For a continuous outcome being analyzed using GEE with a linear link, you have assurance that standard errors and point estimates are consistent with a first order trend regardless of distribution of outcome, heteroscedasticity, and mild non-linearity problems. Point estimates from the GEE are the same as those obtained from maximum likelihood (OLS), but the standard error estimates are the HC sandwich based errors and thus swamp up mild bits of classical model assumption violations.
In longitudinal analyses where attrition depends upon measured variables (e.g. age), you know that the so-called "missing data mechanism" is missing at random (not missing COMPLETELY at random, per Little, Rubin 2002) and, further, that maximum likelihood estimates "are not biased" due to the factorization of the likelihood including the missing data indicator and unobserved likelihood contribution due to measured rows.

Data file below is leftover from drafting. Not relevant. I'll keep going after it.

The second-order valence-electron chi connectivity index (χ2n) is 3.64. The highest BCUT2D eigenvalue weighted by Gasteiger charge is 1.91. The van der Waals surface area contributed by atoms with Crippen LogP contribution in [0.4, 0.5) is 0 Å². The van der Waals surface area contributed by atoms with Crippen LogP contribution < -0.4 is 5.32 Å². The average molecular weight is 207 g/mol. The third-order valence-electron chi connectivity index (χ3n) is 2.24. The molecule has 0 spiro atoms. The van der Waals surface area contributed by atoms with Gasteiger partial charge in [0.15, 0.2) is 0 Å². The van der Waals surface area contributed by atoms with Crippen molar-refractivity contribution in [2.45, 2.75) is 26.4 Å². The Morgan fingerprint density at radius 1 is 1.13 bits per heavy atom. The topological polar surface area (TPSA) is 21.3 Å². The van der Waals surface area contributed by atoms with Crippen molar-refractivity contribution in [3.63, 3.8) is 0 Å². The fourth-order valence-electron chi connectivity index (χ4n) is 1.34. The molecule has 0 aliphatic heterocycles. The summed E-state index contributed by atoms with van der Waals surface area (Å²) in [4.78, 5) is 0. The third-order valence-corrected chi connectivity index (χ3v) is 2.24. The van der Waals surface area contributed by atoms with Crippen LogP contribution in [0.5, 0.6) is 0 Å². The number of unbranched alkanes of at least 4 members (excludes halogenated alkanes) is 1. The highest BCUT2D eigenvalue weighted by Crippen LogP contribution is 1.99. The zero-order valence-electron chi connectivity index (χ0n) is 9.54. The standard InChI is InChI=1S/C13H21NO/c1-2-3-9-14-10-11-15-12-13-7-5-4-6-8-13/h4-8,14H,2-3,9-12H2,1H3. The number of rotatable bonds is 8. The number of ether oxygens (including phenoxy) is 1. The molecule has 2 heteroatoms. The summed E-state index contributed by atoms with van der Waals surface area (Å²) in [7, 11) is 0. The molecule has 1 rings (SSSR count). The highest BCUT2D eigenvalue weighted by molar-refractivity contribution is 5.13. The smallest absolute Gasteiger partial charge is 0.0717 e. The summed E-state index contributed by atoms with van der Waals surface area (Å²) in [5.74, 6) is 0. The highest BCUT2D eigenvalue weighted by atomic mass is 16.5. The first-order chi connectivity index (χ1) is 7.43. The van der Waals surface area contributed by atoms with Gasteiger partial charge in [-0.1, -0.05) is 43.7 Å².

My questions are:
- For ML estimates, are complete case analyses considered efficient?
- For GEE with linear link, are estimates somehow biased even though they're the same as those obtained from ML?
- Is the real problem that SEs from GEE with linear link are not guaranteed to be consistent? More so than is attributable to effective sample size loss due to complete case analysis?
- Does weighting promise to help remedy the the SEs above and beyond effective sample size loss due to complete case analysis if there are other reasons why the GEE would be "wrong" in this case?